By on 28 April 2011

‘Wars Of The Roses’

Ulver are anything but predictable. From black metal purists to cathartic soundscapes, their entire career serves as a lesson in both musical evolution and experimentation.  ‘Wars Of The Roses’, the band’s eighth studio album, is their first since they began touring just shy of two years ago. It is also significant as it sees Ulver become a quartet, as multi-instrumentalist Daniel O’Sullivan of Guapo and Miasma & the Carousel of Headless Horses fame joins on guitar, keys and bass.

It’s possible that album opener, ‘February MMX’ may catch you off guard. The Norwegian experimentalists are synonymous with muddying and merging genres, yet at face value this is an energetic, upbeat art rock track that wouldn’t sound too out of place at Reading festival. Of course, this is much more interesting than mainstream fare, with engaging layers of background electronica and a mystical aural glow. Any concerns that Ulver have succumb to radio-friendly pop sensibilities are soon eradicated as the slower, trippy number ‘Norwegian Gothic’ takes over.

In spite of the eerie clarinet and violin combination, it isn’t until ‘Providence’ that listeners are treated to Ulver at their very best. From the keyboard opening, challenging the very best of contemporary classical pianists to the obscure, jazz-laced prog, this entrancing journey invites you to explore the inner workings of the human psyche, only to transform you back to reality with the soothing silky vocals of Siri Stranger. This centrepiece of the album is one of the longest offerings at eight minutes, only outdone by the experimental mind-melt ‘Stone Angels’ clocking in at a cool fifteen minutes and leaving the listener well and truly blown away. Having said that, at times this closer feels a little too experimental and sporadic in its execution. This trance-like track comprises almost exclusively of a Keith Waldrop poem and innovative ambience.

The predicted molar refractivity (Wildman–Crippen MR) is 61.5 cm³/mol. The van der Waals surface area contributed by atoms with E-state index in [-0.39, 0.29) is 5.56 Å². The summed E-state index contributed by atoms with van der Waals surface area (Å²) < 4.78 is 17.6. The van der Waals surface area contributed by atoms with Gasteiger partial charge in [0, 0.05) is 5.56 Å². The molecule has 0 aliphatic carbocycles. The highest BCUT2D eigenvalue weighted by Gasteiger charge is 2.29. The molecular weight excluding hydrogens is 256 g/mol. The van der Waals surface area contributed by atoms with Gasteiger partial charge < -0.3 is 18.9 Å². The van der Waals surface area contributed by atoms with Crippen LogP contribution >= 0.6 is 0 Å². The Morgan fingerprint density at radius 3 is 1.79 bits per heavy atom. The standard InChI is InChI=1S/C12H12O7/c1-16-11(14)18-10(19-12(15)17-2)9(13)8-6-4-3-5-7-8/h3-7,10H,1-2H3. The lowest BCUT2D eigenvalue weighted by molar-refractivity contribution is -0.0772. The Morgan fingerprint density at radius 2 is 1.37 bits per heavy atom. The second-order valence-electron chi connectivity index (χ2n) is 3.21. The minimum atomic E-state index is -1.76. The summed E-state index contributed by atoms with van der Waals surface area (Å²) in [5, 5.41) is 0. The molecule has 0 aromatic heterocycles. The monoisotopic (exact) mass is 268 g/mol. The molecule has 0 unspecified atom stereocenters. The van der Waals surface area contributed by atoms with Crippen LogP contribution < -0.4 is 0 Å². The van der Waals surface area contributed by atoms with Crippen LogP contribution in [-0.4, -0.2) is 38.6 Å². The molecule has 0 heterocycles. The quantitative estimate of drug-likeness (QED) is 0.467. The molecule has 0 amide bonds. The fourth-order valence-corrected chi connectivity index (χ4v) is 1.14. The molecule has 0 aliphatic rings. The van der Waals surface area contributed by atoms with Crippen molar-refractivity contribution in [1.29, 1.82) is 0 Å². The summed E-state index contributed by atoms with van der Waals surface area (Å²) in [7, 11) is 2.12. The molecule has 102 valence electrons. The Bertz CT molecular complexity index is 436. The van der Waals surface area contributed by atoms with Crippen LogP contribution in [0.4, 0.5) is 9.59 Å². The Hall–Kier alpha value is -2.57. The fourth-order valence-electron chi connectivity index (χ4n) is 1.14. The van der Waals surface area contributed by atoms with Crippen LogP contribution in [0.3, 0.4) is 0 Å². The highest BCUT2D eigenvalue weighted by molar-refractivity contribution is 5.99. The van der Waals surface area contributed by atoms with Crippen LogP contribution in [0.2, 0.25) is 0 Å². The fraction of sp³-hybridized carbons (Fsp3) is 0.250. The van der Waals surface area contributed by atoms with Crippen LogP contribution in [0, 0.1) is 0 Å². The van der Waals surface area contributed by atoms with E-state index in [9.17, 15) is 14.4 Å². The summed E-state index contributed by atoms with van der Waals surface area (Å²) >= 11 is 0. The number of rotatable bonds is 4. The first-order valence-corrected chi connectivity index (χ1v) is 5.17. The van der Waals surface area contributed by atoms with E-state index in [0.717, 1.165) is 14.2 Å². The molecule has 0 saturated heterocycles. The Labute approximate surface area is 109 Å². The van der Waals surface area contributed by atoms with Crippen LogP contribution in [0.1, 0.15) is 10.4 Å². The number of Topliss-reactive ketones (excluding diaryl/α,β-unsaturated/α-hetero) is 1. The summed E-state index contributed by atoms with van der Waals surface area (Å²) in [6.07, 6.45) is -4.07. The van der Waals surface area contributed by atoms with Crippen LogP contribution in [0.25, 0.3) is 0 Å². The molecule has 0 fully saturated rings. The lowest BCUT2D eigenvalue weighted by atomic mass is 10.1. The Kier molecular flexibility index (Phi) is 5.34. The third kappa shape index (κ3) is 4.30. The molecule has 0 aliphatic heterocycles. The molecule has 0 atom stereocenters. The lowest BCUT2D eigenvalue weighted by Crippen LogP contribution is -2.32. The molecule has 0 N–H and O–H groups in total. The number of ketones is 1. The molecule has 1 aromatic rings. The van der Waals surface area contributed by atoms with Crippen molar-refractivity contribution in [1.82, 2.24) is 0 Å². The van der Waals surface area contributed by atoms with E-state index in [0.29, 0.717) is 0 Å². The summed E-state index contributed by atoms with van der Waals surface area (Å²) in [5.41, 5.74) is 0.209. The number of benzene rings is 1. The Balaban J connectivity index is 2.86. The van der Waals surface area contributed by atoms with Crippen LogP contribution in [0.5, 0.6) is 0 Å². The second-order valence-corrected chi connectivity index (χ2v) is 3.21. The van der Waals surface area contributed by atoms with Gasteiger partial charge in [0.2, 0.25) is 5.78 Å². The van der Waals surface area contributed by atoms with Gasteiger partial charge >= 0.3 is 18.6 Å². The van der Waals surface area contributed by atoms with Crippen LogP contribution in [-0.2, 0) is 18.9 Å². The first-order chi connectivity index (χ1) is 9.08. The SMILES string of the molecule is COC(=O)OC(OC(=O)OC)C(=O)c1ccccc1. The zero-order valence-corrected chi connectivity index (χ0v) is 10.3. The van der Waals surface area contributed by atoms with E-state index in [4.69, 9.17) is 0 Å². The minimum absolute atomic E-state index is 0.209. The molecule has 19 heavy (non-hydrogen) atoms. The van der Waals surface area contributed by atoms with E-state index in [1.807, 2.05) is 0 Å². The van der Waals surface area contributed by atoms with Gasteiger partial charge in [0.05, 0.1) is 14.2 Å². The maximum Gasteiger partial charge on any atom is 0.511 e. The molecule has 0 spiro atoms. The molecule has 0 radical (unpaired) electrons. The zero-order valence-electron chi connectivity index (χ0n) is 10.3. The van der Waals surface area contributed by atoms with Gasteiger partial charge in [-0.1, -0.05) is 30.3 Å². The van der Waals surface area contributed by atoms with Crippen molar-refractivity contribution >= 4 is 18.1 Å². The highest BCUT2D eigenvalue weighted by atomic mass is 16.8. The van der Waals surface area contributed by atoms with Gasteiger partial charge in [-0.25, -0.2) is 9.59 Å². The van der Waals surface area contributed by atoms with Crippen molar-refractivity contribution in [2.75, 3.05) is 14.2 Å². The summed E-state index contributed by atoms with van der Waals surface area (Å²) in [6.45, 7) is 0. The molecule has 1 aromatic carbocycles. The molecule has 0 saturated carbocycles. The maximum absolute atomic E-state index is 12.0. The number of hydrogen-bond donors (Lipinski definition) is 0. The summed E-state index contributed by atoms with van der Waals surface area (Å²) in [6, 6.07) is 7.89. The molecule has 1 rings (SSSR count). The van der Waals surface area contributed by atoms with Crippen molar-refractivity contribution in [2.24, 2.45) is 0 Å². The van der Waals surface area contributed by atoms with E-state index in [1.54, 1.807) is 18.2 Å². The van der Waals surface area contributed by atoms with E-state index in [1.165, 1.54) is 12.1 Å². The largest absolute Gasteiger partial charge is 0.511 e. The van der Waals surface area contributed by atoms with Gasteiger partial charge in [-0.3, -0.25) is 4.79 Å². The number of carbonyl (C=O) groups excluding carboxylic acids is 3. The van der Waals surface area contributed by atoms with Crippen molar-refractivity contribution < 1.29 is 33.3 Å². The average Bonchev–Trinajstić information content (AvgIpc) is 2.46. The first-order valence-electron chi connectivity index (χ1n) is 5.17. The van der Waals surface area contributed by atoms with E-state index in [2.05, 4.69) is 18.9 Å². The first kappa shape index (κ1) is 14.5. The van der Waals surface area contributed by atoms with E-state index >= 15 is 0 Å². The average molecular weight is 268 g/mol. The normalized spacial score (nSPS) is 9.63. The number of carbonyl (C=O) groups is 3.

At its peak, the heightened jazz prog on tracks like ‘Providence’ and ‘September IV’ echo the likes of Ephel Duath and Norway’s Shining, yet ‘Island’ delivers a much mellower tone reminiscent of Pink Floyd and Anathema of recent years. It’s this variation and versatility that reminds listeners just how eclectic Garm and Ulver are.

This is not easy accessible listening, yet Ulver have never claimed to be. ‘Wars Of The Roses’ is the definition of a grower, as with each listen this rich tapestry enlightens, at first with small shimmers of understanding, until eventually the seemingly impenetrable is uncovered. Stay with this for the long haul and understand that Ulver is not to be listened to, but rather experienced.

Michael Wilson

About Miranda Yardley

I'm Miranda. Bite me.

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